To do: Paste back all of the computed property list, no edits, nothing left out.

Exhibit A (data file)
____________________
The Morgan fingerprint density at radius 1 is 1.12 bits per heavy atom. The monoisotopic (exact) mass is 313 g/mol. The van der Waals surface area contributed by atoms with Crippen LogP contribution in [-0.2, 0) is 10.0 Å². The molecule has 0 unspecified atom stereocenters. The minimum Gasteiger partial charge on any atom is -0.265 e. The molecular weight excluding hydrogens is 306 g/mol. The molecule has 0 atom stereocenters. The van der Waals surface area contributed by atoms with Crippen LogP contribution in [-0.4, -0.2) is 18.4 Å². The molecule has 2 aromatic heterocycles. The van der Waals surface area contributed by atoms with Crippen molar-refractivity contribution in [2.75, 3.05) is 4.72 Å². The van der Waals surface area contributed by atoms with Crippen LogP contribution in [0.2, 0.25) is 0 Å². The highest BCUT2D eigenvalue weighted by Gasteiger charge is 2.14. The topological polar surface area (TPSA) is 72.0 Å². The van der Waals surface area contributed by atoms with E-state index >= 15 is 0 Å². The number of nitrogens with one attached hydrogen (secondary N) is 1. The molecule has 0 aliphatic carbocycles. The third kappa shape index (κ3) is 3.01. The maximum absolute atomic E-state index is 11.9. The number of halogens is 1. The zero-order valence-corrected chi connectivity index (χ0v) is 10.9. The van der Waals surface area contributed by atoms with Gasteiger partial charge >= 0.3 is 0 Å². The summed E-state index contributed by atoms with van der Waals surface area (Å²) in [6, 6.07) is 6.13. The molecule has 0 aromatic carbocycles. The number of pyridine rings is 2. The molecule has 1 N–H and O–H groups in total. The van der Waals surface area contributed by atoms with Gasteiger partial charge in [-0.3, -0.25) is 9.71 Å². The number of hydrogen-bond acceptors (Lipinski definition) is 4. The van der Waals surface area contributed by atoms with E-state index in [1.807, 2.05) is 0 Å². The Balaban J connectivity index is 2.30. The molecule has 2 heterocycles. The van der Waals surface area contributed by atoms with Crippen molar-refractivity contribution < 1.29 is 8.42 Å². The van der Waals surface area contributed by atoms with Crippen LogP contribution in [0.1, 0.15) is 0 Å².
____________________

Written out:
The Morgan fingerprint density at radius 1 is 1.12 bits per heavy atom. The monoisotopic (exact) mass is 313 g/mol. The van der Waals surface area contributed by atoms with Crippen LogP contribution in [-0.2, 0) is 10.0 Å². The molecule has 0 unspecified atom stereocenters. The minimum Gasteiger partial charge on any atom is -0.265 e. The molecular weight excluding hydrogens is 306 g/mol. The molecule has 0 atom stereocenters. The van der Waals surface area contributed by atoms with Crippen LogP contribution in [-0.4, -0.2) is 18.4 Å². The molecule has 2 aromatic heterocycles. The van der Waals surface area contributed by atoms with Crippen molar-refractivity contribution in [2.75, 3.05) is 4.72 Å². The van der Waals surface area contributed by atoms with Crippen LogP contribution in [0.2, 0.25) is 0 Å². The highest BCUT2D eigenvalue weighted by Gasteiger charge is 2.14. The topological polar surface area (TPSA) is 72.0 Å². The van der Waals surface area contributed by atoms with E-state index >= 15 is 0 Å². The number of nitrogens with one attached hydrogen (secondary N) is 1. The molecule has 0 aliphatic carbocycles. The third kappa shape index (κ3) is 3.01. The maximum absolute atomic E-state index is 11.9. The number of halogens is 1. The zero-order valence-corrected chi connectivity index (χ0v) is 10.9. The van der Waals surface area contributed by atoms with Gasteiger partial charge >= 0.3 is 0 Å². The summed E-state index contributed by atoms with van der Waals surface area (Å²) in [6, 6.07) is 6.13. The molecule has 0 aromatic carbocycles. The number of pyridine rings is 2. The molecule has 1 N–H and O–H groups in total. The van der Waals surface area contributed by atoms with Gasteiger partial charge in [-0.3, -0.25) is 9.71 Å². The number of hydrogen-bond acceptors (Lipinski definition) is 4. The van der Waals surface area contributed by atoms with E-state index in [1.807, 2.05) is 0 Å². The Balaban J connectivity index is 2.30. The molecule has 2 heterocycles. The van der Waals surface area contributed by atoms with Crippen molar-refractivity contribution < 1.29 is 8.42 Å². The van der Waals surface area contributed by atoms with Crippen LogP contribution in [0.1, 0.15) is 0 Å².